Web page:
In 1840s some members settled on a sand hill in Neptune NJ and because of that fact, the Lenape were nicknamed the “Sand Hills” by their white neighbors. The Sand Hills have always been called the Unami or Lenape and their name is based on a geographical location.
By the1860s, the remaining Lenape who had managed to escape the forced relocations to Oklahoma were hiding in neighboring towns. Based upon their skin tone, if they were light skinned they moved to white areas. If they were of a darker color, they moved into what was called the “colored” areas, thereby melting into the woodwork and hiding in plain sight to the present day.
By the 1860s a few hundred Lenape were scattered in communities located in Monmouth County on the Shark River and in Passaic County on the Passaic River.
During the heyday of the New Jersey Shore building boom of the 1800s, the Sand Hill became known as expert carpenters and builders contributing to the building of the historic Victorian homes in the Asbury Park, Ocean Grove (located in Neptune) area, of which many still exist today. To the north, the Sand Hills settled in the Paterson area and helped build the City of Paterson. Today many of the historic buildings in Paterson were built by the Sand Hill as well as the factories.
In the 1920s, a large number of Sand Hill relocated to the Passaic and Sussex Counties, and by the 1940s only a very small remnant remained in the Neptune area. The rest of the tribe had relocated to Warren, Morris, and Sussex Counties, leaving behind a few family members in Neptune.
In the Smithsonian Annual Report of 1948, the Sand Hill are listed as the only Lenape Tribe still left in New Jersey with their skills, crafts, traditions and language intact. It goes on to further state that the tribe “relocated from the Monmouth area within the last 30 years…” In fact the State of New Jersey recognized the Tribe and documentation and photographs exist of Governor Driscoll of New Jersey with Chief Reyers Crummel of the Sand Hills at the Trenton State Fair.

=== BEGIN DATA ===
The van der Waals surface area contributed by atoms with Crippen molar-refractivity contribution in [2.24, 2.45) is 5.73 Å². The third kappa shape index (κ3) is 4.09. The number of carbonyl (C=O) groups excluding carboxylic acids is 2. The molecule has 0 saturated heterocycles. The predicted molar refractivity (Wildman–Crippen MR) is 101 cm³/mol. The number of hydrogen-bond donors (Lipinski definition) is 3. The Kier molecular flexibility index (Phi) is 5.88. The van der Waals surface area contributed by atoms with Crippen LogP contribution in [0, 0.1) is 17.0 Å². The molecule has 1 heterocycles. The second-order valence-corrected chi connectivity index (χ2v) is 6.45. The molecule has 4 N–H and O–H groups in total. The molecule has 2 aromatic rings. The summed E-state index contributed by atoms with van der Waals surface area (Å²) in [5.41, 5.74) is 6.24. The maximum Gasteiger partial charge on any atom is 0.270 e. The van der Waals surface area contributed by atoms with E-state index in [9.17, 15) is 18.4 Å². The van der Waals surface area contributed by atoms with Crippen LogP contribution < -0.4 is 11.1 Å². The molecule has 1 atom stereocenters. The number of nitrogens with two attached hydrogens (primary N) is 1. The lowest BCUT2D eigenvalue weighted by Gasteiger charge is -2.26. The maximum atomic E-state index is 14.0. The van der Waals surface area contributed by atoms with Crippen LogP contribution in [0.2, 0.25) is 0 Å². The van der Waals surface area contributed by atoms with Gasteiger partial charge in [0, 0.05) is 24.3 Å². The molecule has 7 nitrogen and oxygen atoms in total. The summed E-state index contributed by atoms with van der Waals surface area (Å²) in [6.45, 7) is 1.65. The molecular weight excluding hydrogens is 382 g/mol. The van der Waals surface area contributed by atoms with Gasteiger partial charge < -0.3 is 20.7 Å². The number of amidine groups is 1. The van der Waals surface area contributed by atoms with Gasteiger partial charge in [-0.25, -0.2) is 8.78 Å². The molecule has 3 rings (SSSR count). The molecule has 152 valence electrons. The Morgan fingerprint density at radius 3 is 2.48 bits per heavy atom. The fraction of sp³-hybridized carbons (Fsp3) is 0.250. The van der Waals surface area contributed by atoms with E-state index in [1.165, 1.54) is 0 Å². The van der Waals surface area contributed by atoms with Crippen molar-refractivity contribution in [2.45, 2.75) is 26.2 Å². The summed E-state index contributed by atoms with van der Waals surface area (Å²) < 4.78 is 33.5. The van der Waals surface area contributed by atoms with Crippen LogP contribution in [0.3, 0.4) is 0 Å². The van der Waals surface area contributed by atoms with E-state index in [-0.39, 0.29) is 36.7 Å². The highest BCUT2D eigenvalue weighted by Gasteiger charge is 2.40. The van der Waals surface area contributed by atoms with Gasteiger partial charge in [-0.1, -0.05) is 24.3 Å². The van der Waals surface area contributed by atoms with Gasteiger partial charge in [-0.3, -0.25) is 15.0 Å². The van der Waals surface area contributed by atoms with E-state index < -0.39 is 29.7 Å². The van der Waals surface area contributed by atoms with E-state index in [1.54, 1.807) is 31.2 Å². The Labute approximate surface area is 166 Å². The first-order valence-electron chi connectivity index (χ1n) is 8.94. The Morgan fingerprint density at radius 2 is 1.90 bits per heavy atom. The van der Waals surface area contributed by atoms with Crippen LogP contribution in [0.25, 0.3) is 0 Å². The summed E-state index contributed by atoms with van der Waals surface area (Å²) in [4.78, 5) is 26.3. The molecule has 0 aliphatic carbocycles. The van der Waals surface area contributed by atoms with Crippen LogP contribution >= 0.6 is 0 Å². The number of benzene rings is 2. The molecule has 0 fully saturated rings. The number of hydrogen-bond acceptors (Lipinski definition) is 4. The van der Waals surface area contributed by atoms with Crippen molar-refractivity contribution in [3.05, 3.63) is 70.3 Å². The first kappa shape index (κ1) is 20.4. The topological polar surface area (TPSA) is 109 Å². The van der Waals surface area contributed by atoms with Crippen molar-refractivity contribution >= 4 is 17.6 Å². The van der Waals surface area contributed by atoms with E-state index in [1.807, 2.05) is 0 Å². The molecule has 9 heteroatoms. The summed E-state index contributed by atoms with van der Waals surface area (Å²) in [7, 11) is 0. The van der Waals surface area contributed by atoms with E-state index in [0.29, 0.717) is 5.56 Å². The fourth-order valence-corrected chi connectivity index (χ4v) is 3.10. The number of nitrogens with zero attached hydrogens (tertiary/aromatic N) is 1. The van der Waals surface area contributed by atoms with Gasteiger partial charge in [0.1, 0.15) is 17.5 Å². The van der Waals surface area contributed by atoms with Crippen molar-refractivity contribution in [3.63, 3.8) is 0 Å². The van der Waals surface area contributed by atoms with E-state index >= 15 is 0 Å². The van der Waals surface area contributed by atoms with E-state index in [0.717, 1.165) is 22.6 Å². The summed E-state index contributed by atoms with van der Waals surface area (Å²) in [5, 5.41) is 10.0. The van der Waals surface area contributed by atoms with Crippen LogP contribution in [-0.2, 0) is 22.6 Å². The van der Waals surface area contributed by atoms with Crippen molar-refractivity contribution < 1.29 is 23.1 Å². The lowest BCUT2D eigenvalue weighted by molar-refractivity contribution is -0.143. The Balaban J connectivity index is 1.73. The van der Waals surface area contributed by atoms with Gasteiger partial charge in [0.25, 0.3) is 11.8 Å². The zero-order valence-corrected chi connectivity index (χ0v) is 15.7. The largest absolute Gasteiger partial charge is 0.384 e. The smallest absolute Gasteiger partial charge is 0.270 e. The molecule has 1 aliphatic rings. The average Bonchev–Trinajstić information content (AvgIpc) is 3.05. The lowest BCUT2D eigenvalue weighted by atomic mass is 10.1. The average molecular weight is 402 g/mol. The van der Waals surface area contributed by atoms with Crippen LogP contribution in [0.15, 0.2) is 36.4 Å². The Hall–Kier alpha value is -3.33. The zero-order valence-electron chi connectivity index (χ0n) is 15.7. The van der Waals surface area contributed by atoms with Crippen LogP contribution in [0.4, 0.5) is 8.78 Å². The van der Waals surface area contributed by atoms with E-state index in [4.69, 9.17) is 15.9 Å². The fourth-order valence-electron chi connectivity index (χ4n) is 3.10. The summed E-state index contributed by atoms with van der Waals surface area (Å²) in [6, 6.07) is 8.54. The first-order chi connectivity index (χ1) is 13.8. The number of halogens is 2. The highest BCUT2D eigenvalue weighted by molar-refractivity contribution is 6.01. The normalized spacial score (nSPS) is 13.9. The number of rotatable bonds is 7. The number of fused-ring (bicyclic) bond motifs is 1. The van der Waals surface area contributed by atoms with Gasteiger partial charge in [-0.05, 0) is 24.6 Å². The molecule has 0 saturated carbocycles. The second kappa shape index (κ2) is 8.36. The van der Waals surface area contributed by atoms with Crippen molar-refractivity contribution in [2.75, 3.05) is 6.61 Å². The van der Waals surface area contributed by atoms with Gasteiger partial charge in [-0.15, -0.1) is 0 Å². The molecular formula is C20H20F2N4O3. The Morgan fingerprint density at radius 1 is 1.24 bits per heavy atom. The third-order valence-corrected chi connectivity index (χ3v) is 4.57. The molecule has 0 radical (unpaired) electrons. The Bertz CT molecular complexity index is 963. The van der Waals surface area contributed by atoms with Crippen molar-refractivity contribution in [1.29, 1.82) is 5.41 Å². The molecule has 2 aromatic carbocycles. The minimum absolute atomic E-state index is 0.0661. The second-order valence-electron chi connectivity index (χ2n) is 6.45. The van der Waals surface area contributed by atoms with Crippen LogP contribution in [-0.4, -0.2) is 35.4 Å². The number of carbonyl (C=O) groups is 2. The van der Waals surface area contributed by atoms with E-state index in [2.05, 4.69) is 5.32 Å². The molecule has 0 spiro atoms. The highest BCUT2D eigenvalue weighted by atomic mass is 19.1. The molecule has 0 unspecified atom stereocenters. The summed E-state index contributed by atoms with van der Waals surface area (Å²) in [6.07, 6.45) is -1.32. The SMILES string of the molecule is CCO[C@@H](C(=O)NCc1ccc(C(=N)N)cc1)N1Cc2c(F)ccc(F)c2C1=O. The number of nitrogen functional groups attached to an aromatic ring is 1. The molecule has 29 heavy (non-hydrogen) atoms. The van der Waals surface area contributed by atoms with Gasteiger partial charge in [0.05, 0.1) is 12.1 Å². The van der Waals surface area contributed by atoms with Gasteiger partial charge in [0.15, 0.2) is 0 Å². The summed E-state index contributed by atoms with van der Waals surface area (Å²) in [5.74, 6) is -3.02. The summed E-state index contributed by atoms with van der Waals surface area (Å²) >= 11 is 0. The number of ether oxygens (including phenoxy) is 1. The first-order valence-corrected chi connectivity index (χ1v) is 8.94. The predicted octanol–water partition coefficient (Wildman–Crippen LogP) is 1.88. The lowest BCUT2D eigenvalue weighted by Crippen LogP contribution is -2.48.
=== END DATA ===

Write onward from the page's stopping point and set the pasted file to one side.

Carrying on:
In 1950, former Chief Sam Beeler of the Sand Hills is born in Paterson, NJ. His birth is recorded by Chief James “Lone Bear” Revey from the NJ Indian Office in Orange, NJ which he had established and which is noted in the book “The Lenape” by Herbert Kraft as being run by the direct descendants of the Lenape still residing in New Jersey to this day.
In 1998, Chief Lone Bear Revey died and Sam Beeler was appointed Chief by the Tribal Council of the Sand Hills. He was then succeeded by Dr. Carroll MedicineCrow Holloway, who was succeeded by his son, Dr. Ronald Yonaguska Holloway.
In 2009, Dr. Ronald Holloway was asked by the Dutch Collegiate Church to accept the Dutch apology for the genocide against the Lenape at the hands of the Dutch for all present day Lenape. The Oklahoma and Munsee Lenape delegations were also on stage for the apology. It had been agreed by the Federally recognized Lenape Tribes, that Dr. Ronald Holloway would accept the apology in front of the Museum of the American Indian on November 27th, 2009, the day after Thanksgiving of that year. The Ceremony was called “Healing Turtle Island”.
In April, 2010. Dr. Ronald Yonaguska Holloway addressed the General Assembly of the Indigenous Forum at the United Nations, representing his Tribe.
In February of 2011, Dr. Ronald Yonaguska Holloway of the Sand Hills was appointed to the NGO Committee to the Indigenous Forum of the United Nations.